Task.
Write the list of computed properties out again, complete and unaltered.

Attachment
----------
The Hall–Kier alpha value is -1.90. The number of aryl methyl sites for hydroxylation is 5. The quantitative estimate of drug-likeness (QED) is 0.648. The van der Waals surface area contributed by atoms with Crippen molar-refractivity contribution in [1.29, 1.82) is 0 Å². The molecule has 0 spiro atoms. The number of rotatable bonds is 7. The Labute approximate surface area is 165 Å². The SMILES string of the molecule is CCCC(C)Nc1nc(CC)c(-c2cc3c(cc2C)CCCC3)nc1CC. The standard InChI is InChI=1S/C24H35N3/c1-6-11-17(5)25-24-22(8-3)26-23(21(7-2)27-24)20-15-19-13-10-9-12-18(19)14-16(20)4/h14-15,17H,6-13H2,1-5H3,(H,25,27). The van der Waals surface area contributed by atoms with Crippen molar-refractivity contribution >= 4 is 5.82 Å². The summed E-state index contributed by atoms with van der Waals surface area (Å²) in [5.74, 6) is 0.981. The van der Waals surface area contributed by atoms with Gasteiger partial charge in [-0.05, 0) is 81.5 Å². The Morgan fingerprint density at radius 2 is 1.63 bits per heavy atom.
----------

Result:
The Hall–Kier alpha value is -1.90. The number of aryl methyl sites for hydroxylation is 5. The quantitative estimate of drug-likeness (QED) is 0.648. The van der Waals surface area contributed by atoms with Crippen molar-refractivity contribution in [1.29, 1.82) is 0 Å². The molecule has 0 spiro atoms. The number of rotatable bonds is 7. The Labute approximate surface area is 165 Å². The SMILES string of the molecule is CCCC(C)Nc1nc(CC)c(-c2cc3c(cc2C)CCCC3)nc1CC. The standard InChI is InChI=1S/C24H35N3/c1-6-11-17(5)25-24-22(8-3)26-23(21(7-2)27-24)20-15-19-13-10-9-12-18(19)14-16(20)4/h14-15,17H,6-13H2,1-5H3,(H,25,27). The van der Waals surface area contributed by atoms with Crippen molar-refractivity contribution >= 4 is 5.82 Å². The summed E-state index contributed by atoms with van der Waals surface area (Å²) in [5.74, 6) is 0.981. The van der Waals surface area contributed by atoms with Gasteiger partial charge in [-0.05, 0) is 81.5 Å². The Morgan fingerprint density at radius 2 is 1.63 bits per heavy atom.